How to Disentangle Qubits

I recently read a question asking how to disentangle qubits, and I realized that this isn’t explicitly explained in quantum computing tutorials. It’s implied, but it’s not explicit. So, if one person is asking this question, there are probably others out there with this same question.

First of all, let’s address why this is important. My most common use of disentanglement is probably gate construction, although I use it for other purposes, as well. But, for starters, let’s say you’re reading up on Grover’s algorithm and you see an oracle with a CCCCZ gate. If you use IBM Quantum (you should), you should realize that there is no such thing as a CCCCZ gate. Therefore, if we want to use a CCCCZ gate, we have to construct one first. That construction process requires disentanglement.

My target audience for this is anyone who has at least run the “hello, quantum world” experiment. Consequently, I am skipping the standard definitions of superposition and entanglement, as well as the instructions for implementing both. After all, if you don’t know how to entangle qubits, you’re probably not asking how to disentangle qubits.

Disentanglement = Reverse Entanglement

Reverse a CNOT with another CNOT.

Hopefully everyone recognizes the first two operations and the last two operations in the circuit above. We start with a Hadamard gate, which puts qubit0 into superposition. Then we use a CNOT gate to entangle qubit0 and qubit1. The last two operations are measurements. Together, these four operations constitute the “hello, quantum world” experiment which, I presume, is the first quantum computing experiment for most entrants to the field.

You’ll notice, however, that there’s one extra CNOT in there. While the tutorials usually mention reversibility, they don’t explicitly mention disentanglement. But, another way to think of disentanglement is reversing entanglement. The way you reverse anything in quantum computing is to just do it again. In this case, we applied a CNOT to entangle qubit0 and qubit1, and then we applied another CNOT to reverse that entanglement.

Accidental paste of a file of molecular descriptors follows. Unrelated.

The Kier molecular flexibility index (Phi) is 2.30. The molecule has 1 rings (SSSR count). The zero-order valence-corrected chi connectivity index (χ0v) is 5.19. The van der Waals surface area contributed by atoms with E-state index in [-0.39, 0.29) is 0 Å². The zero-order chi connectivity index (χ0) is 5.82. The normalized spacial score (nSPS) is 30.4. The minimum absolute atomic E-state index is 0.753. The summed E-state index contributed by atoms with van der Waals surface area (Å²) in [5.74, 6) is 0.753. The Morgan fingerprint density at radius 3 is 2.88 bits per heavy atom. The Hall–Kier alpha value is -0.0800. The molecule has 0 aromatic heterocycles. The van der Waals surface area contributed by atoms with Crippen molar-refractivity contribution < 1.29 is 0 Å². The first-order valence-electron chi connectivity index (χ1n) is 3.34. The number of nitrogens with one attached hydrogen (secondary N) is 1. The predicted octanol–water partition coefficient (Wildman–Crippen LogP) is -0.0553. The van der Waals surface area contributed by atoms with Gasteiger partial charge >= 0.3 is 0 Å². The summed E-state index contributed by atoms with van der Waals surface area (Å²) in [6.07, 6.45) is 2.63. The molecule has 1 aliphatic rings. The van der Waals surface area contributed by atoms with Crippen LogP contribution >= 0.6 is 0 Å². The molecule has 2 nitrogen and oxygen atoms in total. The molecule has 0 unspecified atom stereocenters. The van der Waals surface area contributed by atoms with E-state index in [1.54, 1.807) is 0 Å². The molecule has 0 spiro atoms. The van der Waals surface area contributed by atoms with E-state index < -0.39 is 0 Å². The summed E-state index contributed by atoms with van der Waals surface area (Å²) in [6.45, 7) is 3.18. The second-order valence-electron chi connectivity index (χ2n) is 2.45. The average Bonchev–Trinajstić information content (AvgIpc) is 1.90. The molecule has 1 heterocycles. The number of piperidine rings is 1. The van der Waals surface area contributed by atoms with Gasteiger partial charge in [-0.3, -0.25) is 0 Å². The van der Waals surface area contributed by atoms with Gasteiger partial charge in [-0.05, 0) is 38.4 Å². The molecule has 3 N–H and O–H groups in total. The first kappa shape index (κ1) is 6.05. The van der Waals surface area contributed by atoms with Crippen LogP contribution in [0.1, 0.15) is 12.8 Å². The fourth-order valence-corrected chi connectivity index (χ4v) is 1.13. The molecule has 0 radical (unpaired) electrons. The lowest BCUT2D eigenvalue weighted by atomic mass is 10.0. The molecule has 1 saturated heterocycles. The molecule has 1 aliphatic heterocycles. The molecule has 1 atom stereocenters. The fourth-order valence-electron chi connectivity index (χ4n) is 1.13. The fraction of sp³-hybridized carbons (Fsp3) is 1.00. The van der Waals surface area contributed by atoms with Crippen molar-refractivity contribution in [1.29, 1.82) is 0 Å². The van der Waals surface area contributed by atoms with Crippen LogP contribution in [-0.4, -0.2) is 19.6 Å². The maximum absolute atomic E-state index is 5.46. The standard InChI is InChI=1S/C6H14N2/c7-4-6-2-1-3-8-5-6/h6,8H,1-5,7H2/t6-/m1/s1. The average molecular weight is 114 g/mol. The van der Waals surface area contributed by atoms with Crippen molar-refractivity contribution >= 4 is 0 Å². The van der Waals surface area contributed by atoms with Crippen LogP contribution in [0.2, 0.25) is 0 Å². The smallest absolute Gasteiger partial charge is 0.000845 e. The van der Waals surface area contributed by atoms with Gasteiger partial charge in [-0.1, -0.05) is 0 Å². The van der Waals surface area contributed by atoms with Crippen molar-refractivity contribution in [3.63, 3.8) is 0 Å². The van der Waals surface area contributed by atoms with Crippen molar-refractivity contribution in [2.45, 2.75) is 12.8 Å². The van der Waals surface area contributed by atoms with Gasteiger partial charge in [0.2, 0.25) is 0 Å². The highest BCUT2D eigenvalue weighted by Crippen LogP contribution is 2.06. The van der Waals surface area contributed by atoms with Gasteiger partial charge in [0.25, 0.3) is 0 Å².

Qubit0 is in superposition, but qubit0 and qubit1 are not entangled.

If you recall from your “hello, quantum world” experiment, the telltale signature of entanglement is seeing 00 and 11 as your results. Plus noise, of course. But, that’s not what we see above. We see that qubit0, the right digit, is alternating 0 and 1, but qubit 1, the left digit, is remaining at 0. Plus noise. Therefore, we know that qubit0 has remained in superposition, while qubit1 is no longer entangled with it.

I’m assuming, by the way, that readers understand the basic concept of noise. I could’ve run this on a simulator, but playing with real hardware is always more fun. Consequently, the measurements of 00 and 01 are not quite equal, and the measurements of 10 and 11 are not both at zero. If we had perfect qubits, then we should see 00 and 01 exclusively, and in almost a 50/50 ratio.

So, let’s re-address the CCCCZ gate.

Practical Disentanglement

Constructing a CCCCZ gate requires three ancilla qubits.

Again, the CCCCZ gate is not native to IBM Quantum, which means that we have to construct one if we want to use one. Here, qubits0-3 are our control qubits and qubit7 is our target qubit. But, take a look at qubits4-6. Those are our ancilla qubits, aka “work” qubits. After the CCCCZ operation, those ancilla qubits are not needed anymore, but yet they are still entangled with the other five qubits. If we apply any operations to those ancilla qubits, we won’t see our desired results and residual entanglement will be the culprit.

Reverse three Toffoli gates (CCX) with three Toffoli gates in reverse order.